So, one reason for both of these guidelines is, children in the wrong context are a whole lot of trouble, but we're not talking about getting a couch that's too big for your living room: you've created a human being! It's a pretty big karma load if you mess things up for the little guy.

I think most people agree (again, please speak up if you don't) that sex is a very powerful force. We put out a lot of energy when we engage in sexual activities. In yoga, the second chakra is associated with our sexuality, and also with creativity. It's a logical connection: creating other humans; creating a pretty picture! The idea is, sexual energy isn't only good for sex; it's good for lots of things. If we use it up having sex, we won't have it for asana or pranayama practice. We won't have it to work with and grow stronger through during meditation. It was even believed at that time that by holding in your sexual energy, instead of letting it all out with orgasm, you could live much longer and be much healthier. I can't speak for all traditions, but in Catholicism, it's not advocated that you repress or stuff down your sexual energy: it's advocated that you express that energy in other healthy ways: go for a run, draw a picture, learn to knit (say, that sounds kinda like yoga!). It seems to me that in our culture, we assume if we aren't having sex, it's because we're repressing a natural part of who we are, which is, however you slice it, unhealthy. To Patanjali, and to Catholics, it's not an either/or proposition. You can use that sexual energy in other positive ways, either indefinitely, or until the proper time to let it out it's more traditional channel. (Think that's utter BS? I'd like to hear about it!)

I know what I believe about sex, but I also know that it's a highly personal (not to mention highly volatile - that sexual energy is freakin' gasoline just waiting for a match!) issue. I am not, in any way, shape, or form, attempting to tell anyone how they should or should not incorporate the yama of brahmacharya into his or her life. I do think that we've been on one end of the spectrum in our culture for quite a while now, and while there are areas of that still require further progress, it's worth while to step back, and evaluate that other end of the spectrum. After we've taken a moment to release that knee-jerk reaction. So, take some time; write an angry letter if you need to. Then, maybe read this again.

Live Omily, and whether you're doing it or not, stay sexy!
~em

P.S. A lot of different things were brought up in this post; very little was explored, for the sake of space. I don't mean to leave any view of this issue that I can speak about knowledgeably unrepresented. To that end, this may be first in a series. We'll see.

P.P.S. It's worth noting that my inspiration for this post, and also an important source for it, was this article that I found on yogajournal.com. It discusses several different views of this yama, from the more open-ended, to the case of one woman who is practicing the very strict view of it, and has been doing so for years. It's likely worth checking out.

3 comments:

  1. I like practicing brahmacharya when I'm not doing it.

    ReplyDelete
  2. I have known many people, yogis, sages, to employ brahmacharya from time to time as a discipline. Like fasting, or giving something up for lent. This includes giving up masturbating too. Completely stopping any action down there, purifying our intentions, and sending that sexual energy up the spine to the crown of enlightenment. It seems especially helpful to do this during times of excessive emotional disturbances, both physical and psychic cleansing, and spiritual seeking. It is nice for people to be able to know that they are taking brahmacharya for a specific length of time (intentionally coinciding with an astrological timeline is always fun), specific purpose, or until an event happens, maybe just until they fall in love! Then to be able to return to the fascinating world of mystical and sexual union as a more healthy, holy, and capable partner.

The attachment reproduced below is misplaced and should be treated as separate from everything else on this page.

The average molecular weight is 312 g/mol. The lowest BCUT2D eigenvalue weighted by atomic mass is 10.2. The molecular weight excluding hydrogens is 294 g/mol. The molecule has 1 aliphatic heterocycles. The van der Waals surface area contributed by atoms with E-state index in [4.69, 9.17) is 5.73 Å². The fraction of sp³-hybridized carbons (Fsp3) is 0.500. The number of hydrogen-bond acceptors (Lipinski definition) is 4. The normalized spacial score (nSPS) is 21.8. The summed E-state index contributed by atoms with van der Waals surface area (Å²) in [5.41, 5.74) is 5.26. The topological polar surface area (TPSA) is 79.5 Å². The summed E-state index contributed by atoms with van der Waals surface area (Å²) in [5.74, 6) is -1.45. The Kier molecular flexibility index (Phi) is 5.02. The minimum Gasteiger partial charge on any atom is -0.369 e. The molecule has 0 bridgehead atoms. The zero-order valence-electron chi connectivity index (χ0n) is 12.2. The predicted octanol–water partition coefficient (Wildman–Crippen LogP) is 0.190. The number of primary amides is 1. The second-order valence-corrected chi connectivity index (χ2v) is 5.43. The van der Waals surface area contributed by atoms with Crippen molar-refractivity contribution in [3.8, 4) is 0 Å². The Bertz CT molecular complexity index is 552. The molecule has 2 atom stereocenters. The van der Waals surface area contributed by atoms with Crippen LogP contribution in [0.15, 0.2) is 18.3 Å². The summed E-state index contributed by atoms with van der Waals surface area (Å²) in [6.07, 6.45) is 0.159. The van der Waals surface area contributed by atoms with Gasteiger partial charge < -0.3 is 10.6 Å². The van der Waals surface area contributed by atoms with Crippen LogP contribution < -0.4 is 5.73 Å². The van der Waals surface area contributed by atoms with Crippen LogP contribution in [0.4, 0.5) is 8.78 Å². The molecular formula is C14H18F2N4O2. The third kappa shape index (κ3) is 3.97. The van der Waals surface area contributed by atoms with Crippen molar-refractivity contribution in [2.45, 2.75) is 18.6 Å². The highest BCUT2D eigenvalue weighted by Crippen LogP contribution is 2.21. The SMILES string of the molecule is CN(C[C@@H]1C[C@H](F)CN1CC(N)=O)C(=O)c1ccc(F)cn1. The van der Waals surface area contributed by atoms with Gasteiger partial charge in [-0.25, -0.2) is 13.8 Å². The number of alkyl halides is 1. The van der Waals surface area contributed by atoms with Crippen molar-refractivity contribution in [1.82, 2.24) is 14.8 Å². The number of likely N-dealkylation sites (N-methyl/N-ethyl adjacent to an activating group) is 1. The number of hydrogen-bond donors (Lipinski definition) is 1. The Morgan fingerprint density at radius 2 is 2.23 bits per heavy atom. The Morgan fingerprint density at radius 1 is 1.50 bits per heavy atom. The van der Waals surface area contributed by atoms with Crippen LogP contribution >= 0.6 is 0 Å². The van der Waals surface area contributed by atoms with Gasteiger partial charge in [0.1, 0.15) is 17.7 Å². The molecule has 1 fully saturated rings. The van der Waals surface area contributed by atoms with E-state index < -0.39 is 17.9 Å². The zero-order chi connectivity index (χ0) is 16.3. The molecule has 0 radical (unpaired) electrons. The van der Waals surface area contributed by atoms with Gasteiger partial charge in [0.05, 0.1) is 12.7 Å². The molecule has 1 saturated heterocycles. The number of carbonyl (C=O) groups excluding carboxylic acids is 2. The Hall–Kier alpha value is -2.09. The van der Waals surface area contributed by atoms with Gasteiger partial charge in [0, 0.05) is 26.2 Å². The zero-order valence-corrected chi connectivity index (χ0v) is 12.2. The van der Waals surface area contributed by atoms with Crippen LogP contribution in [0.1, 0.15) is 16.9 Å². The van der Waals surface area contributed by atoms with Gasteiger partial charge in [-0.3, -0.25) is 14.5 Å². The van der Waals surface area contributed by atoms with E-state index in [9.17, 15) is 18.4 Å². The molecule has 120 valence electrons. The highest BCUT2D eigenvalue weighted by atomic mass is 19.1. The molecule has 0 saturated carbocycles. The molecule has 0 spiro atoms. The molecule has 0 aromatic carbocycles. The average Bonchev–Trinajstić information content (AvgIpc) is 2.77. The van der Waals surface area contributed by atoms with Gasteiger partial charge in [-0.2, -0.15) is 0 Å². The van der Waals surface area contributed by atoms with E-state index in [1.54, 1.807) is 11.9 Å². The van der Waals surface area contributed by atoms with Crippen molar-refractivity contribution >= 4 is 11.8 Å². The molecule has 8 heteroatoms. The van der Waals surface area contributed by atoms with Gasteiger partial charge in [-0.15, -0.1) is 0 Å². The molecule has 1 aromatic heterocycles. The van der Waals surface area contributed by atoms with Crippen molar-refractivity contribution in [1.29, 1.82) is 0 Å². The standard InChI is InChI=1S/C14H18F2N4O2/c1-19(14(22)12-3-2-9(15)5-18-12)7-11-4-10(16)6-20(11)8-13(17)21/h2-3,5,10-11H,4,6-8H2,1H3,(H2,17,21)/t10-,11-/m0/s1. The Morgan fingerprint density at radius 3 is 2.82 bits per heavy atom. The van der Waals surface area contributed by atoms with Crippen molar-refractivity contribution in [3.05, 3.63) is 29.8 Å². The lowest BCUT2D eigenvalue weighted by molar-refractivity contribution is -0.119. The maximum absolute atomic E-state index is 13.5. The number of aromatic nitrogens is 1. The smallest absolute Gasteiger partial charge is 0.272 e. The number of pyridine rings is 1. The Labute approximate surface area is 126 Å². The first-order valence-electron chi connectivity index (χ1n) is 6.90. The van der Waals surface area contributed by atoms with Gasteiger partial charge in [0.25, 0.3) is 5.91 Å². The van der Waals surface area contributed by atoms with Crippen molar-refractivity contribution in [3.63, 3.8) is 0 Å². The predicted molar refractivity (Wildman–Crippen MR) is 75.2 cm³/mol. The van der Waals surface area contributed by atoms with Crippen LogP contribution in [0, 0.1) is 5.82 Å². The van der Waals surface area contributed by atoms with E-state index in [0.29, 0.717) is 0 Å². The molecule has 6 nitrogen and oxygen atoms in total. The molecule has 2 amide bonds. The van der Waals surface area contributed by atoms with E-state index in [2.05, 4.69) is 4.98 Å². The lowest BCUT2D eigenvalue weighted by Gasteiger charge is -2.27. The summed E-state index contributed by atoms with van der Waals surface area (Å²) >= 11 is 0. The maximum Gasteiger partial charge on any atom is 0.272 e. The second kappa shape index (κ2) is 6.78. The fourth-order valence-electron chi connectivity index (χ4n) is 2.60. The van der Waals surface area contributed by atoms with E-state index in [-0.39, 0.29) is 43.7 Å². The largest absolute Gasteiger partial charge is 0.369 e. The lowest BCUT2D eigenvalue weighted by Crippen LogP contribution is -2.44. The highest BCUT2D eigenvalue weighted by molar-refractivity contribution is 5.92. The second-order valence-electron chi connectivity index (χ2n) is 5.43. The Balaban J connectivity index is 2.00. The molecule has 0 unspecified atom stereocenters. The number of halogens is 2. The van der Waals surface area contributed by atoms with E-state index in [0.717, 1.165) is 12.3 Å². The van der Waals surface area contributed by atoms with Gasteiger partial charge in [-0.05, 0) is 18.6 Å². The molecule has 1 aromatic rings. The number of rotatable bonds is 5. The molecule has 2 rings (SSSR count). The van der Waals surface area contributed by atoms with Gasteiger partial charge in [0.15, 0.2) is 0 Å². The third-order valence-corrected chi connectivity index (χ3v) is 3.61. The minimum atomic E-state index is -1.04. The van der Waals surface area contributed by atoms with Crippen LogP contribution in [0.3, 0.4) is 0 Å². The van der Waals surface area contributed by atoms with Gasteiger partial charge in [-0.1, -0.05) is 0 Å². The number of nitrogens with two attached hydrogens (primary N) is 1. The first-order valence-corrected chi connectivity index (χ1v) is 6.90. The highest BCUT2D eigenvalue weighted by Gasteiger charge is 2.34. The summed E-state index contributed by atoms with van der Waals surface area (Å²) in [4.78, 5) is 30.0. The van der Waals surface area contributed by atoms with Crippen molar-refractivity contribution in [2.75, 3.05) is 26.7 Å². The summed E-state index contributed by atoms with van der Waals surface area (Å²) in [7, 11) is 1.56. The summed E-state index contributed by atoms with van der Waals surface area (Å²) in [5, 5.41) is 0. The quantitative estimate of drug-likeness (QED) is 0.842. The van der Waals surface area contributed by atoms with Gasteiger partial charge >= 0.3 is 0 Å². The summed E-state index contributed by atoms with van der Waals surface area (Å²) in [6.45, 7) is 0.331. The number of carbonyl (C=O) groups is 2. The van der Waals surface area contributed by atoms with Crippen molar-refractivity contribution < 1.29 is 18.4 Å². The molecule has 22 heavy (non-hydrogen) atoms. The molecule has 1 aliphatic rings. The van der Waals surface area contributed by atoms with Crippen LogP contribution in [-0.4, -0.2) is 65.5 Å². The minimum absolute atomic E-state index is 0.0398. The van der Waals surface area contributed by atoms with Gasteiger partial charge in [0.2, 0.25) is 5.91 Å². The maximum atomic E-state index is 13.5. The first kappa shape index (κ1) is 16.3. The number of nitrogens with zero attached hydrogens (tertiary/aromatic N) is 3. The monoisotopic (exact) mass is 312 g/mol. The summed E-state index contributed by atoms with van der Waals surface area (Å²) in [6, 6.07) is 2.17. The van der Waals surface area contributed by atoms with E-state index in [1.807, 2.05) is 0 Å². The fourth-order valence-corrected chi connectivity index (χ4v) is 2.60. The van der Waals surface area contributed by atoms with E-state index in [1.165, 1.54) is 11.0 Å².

ReplyDelete
  3. Great article.

    Raises so many important questions.

    How on earth does one find one's way through the minefield?

    To start at the beginning... what does brahmacharya actually mean? Because how we define it creates everything that follows after...

    A quote from an article I wrote on this:

    "Brahma literally means the ‘divine consciousness’ and charya, in this context, means ‘living’ or ‘one who is established in’. A literal definition of the fourth yama becomes not ‘celibacy’, nor ‘moderation’, but ‘being established in divine consciousness’, or ‘being established in the higher (form of the) mind’. Or even, ‘walking with God’."

    If one is established in Divine Consciousness, or is Walking with God, then the question of sex falls away. Choosing to have sex or not have sex becomes... self-evident. There is deeper understanding of the true nature of sex, of the energetic nature of sex. Sex is had, or not had, because it is right in that situation.

    The yamas and niyamas, while tempting to compare them to the Ten Commandments, are completely different.

    They are not externally applied shoulds & shoudn'ts, but rather internal flowerings as a result of practice. Simply by practicing yoga -both on and off the mat, one naturally begins to embody the yamas and niyamas.

    ReplyDelete